Proposition 18 would allow “folks who will be turning 18 at the time of the general elections to vote in primaries and special elections as well,” said Cetz.
Prop. 19 – California Property Tax Transfers, Exemptions and Revenue For Wildfire Agencies And Counties Amendment
“[This] would allow eligible homeowners to transfer their tax assessment anywhere within the state and allow tax assessments to be transferred to more expensive homes.” said Cetz.
According to her, this would change tax assessment transfers and inheritance rules, with some exceptions for folks older than 55. It would also allocate additional revenue resulting from the ballot measure to wildfire agencies and counties.
Acknowledging the many differentiating views for this proposition, Cetz encouraged students to do further research on it.
Prop. 20 – California Criminal Sentencing, Parole and DNA Collection Initiative
This proposition will make changes to policies that are related to criminal sentencing charges, prison release and collecting the DNA samples from those with some misdemeanors such as shoplifting, theft or vandalism.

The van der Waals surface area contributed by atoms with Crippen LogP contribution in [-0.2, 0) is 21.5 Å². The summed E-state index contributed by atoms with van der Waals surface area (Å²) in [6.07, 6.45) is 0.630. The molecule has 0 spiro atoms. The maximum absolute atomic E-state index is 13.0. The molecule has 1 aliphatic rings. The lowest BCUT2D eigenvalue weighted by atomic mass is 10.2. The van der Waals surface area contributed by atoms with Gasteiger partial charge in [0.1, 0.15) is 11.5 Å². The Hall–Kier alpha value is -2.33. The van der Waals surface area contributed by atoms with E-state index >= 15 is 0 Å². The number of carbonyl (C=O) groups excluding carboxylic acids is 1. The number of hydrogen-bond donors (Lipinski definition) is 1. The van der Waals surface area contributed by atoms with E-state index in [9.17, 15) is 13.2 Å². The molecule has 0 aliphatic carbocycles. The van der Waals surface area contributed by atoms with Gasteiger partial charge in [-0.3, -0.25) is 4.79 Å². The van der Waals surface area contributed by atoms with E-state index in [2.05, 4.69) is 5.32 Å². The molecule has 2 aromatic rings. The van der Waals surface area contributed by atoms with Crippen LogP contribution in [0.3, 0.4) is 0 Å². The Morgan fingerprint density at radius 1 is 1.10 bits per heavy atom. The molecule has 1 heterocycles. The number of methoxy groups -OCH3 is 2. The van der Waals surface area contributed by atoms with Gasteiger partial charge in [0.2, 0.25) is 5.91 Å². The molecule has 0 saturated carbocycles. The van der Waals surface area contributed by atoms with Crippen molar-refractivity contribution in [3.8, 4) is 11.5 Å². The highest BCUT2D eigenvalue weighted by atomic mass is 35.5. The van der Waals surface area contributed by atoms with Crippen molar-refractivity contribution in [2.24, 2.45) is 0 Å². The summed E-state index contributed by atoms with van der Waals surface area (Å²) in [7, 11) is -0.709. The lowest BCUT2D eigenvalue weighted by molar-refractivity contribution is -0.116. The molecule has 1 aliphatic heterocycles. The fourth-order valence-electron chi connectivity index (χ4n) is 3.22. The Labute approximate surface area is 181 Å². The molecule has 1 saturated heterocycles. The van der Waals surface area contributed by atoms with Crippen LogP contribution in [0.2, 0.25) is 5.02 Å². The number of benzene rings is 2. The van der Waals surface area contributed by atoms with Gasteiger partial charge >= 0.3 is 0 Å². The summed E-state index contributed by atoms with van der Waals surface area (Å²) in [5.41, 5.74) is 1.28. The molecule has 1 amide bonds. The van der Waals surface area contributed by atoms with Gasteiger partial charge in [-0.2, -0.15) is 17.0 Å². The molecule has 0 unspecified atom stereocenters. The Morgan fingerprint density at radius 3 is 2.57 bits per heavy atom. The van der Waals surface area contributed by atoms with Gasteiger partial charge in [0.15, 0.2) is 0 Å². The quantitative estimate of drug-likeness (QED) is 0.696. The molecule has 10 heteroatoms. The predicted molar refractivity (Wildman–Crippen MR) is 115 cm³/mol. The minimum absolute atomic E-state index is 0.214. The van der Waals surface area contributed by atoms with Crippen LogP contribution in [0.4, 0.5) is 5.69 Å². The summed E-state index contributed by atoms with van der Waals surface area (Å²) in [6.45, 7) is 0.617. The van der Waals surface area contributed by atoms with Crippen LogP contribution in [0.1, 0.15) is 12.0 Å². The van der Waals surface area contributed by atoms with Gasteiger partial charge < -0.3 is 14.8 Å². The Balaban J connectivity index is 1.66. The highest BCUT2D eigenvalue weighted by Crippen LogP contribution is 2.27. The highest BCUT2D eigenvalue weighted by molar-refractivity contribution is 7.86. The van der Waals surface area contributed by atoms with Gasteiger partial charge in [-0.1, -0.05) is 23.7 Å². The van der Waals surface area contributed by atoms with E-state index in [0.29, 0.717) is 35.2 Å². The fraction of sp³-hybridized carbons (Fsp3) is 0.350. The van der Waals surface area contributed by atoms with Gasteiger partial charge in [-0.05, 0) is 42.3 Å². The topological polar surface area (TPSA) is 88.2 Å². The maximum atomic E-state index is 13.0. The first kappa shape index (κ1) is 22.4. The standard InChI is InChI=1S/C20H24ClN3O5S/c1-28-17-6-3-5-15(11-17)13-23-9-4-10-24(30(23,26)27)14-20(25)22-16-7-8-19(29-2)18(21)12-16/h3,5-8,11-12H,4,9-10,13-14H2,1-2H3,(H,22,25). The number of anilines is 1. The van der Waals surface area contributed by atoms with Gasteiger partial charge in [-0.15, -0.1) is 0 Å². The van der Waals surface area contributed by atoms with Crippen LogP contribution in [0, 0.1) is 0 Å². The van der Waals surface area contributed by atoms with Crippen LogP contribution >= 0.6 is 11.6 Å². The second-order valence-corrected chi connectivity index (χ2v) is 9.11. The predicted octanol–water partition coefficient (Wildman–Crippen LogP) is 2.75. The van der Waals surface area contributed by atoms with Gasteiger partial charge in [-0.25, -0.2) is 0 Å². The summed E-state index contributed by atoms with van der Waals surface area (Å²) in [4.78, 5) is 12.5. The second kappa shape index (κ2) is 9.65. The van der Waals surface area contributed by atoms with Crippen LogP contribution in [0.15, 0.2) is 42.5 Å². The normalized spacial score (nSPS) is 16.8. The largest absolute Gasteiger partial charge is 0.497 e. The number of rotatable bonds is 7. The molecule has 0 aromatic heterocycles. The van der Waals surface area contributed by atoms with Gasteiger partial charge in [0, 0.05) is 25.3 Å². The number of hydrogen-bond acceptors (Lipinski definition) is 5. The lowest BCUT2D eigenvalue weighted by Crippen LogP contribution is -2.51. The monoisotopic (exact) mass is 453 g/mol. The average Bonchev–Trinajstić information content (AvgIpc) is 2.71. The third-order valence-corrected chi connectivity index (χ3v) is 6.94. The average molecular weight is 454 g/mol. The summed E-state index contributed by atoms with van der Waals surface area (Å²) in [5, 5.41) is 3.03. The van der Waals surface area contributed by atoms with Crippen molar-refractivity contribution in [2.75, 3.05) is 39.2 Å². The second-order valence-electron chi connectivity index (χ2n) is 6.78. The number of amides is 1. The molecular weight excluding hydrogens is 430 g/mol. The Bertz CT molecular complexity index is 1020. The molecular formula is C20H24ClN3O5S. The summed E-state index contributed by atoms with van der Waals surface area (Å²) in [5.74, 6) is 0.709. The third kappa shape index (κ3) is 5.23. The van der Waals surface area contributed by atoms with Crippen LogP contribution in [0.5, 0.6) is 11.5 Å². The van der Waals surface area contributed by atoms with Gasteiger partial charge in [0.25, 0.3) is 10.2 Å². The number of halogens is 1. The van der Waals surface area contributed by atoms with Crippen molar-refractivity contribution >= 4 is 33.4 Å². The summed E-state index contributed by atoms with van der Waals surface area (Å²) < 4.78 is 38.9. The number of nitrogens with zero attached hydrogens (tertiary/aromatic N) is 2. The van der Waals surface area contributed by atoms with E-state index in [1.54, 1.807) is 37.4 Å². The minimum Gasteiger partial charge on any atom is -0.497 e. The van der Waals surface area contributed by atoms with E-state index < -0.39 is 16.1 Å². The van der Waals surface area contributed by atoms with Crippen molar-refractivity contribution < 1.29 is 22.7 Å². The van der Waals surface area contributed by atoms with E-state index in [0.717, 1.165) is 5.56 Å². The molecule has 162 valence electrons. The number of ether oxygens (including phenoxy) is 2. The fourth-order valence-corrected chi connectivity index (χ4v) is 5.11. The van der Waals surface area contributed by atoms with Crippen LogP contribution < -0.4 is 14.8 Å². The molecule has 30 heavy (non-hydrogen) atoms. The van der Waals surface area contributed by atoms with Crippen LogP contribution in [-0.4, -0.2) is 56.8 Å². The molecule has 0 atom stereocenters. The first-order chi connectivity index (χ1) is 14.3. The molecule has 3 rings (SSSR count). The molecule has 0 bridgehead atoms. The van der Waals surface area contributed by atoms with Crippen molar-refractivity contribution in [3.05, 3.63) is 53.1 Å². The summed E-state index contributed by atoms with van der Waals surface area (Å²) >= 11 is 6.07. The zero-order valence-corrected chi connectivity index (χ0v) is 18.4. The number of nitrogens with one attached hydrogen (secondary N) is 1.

This would also bring a costly increase and restrictions on the release of parolees, according to Cetz.
Prop. 21 – California Local Rent Control Initiative
This proposition would give local governments the power to enact rent control on housing over 15 years old. This would also guarantee new tenants that their rent will not surpass an increase of 15% as compared to previous tenants. According to the CHRILA voting guide, landlords with less than two homes would be exempt.
According to Cetz, this may help provide affordable housing and help homelessness. She recognizes the vote on this depends on how the voters’ stand on issues like homelessness and rent.
Prop. 22 – California App-Based Drivers Regulations Initiative
The proposition, which most Lyft or Uber account holders have seen, would consider app-based drivers to be independent contractors and enact several labor policies related to app-based companies, according to the CHIRLA voting guide.
Cetz acknowledged the contrasting views of the corporate companies pushing a “yes” vote, and unions urging a “no” vote. According to a Mercury News article, the Secretary of State shows over $185 millions was spent by “economic giants” to ensure voters to vote “yes,” keeping “drivers as contractors in California.” This led to it becoming “the most expensive proposition” in California, says Ballotpedia.
Prop. 23 – California Dialysis Clinic Requirements Initiative